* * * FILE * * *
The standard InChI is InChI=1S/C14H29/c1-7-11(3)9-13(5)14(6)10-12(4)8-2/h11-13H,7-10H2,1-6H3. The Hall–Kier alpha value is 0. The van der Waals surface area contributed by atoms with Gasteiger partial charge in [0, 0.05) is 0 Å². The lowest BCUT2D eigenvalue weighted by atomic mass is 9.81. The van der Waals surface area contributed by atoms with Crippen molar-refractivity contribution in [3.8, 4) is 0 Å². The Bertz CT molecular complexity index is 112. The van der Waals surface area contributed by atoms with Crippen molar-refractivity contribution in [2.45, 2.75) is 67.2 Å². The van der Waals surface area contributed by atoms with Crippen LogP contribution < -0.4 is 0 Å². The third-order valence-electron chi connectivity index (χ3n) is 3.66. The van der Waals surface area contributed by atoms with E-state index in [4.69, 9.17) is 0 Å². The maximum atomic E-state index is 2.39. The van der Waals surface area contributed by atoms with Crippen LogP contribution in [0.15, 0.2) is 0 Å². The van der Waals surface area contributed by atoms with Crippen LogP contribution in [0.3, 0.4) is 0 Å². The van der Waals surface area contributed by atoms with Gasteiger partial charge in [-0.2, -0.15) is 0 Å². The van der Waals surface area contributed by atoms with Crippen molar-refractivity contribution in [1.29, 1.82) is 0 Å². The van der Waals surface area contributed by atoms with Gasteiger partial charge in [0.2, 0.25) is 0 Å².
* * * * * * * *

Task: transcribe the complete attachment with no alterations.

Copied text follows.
The standard InChI is InChI=1S/C14H29/c1-7-11(3)9-13(5)14(6)10-12(4)8-2/h11-13H,7-10H2,1-6H3. The Hall–Kier alpha value is 0. The van der Waals surface area contributed by atoms with Gasteiger partial charge in [0, 0.05) is 0 Å². The lowest BCUT2D eigenvalue weighted by atomic mass is 9.81. The van der Waals surface area contributed by atoms with Crippen molar-refractivity contribution in [3.8, 4) is 0 Å². The Bertz CT molecular complexity index is 112. The van der Waals surface area contributed by atoms with Crippen molar-refractivity contribution in [2.45, 2.75) is 67.2 Å². The van der Waals surface area contributed by atoms with Crippen LogP contribution < -0.4 is 0 Å². The third-order valence-electron chi connectivity index (χ3n) is 3.66. The van der Waals surface area contributed by atoms with E-state index in [4.69, 9.17) is 0 Å². The maximum atomic E-state index is 2.39. The van der Waals surface area contributed by atoms with Crippen LogP contribution in [0.15, 0.2) is 0 Å². The van der Waals surface area contributed by atoms with Crippen LogP contribution in [0.3, 0.4) is 0 Å². The van der Waals surface area contributed by atoms with Gasteiger partial charge in [-0.2, -0.15) is 0 Å². The van der Waals surface area contributed by atoms with Crippen molar-refractivity contribution in [1.29, 1.82) is 0 Å². The van der Waals surface area contributed by atoms with Gasteiger partial charge in [0.2, 0.25) is 0 Å².